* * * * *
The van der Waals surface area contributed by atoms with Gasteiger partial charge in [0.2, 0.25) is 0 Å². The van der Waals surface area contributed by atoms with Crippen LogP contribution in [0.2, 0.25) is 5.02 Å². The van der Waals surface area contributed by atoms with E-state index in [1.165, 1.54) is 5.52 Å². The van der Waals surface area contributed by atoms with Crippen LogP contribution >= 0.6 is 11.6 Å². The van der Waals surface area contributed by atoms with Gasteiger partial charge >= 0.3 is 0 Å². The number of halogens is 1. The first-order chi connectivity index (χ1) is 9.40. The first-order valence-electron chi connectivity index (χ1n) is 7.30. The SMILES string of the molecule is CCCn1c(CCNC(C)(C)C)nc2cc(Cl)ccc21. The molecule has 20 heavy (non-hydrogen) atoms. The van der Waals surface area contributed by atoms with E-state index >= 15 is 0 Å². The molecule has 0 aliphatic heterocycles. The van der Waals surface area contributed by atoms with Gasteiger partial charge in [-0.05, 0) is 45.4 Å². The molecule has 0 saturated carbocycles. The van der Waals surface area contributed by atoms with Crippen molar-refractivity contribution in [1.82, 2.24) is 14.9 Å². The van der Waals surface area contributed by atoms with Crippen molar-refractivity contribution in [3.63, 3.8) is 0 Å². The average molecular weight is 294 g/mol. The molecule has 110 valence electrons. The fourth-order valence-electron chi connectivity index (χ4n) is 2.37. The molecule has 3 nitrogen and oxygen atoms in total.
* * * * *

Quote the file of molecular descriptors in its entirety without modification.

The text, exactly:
The van der Waals surface area contributed by atoms with Gasteiger partial charge in [0.2, 0.25) is 0 Å². The van der Waals surface area contributed by atoms with Crippen LogP contribution in [0.2, 0.25) is 5.02 Å². The van der Waals surface area contributed by atoms with E-state index in [1.165, 1.54) is 5.52 Å². The van der Waals surface area contributed by atoms with Crippen LogP contribution >= 0.6 is 11.6 Å². The van der Waals surface area contributed by atoms with Gasteiger partial charge >= 0.3 is 0 Å². The number of halogens is 1. The first-order chi connectivity index (χ1) is 9.40. The first-order valence-electron chi connectivity index (χ1n) is 7.30. The SMILES string of the molecule is CCCn1c(CCNC(C)(C)C)nc2cc(Cl)ccc21. The molecule has 20 heavy (non-hydrogen) atoms. The van der Waals surface area contributed by atoms with E-state index >= 15 is 0 Å². The molecule has 0 aliphatic heterocycles. The van der Waals surface area contributed by atoms with Gasteiger partial charge in [-0.05, 0) is 45.4 Å². The molecule has 0 saturated carbocycles. The van der Waals surface area contributed by atoms with Crippen molar-refractivity contribution in [1.82, 2.24) is 14.9 Å². The van der Waals surface area contributed by atoms with Crippen molar-refractivity contribution in [3.63, 3.8) is 0 Å². The average molecular weight is 294 g/mol. The molecule has 110 valence electrons. The fourth-order valence-electron chi connectivity index (χ4n) is 2.37. The molecule has 3 nitrogen and oxygen atoms in total.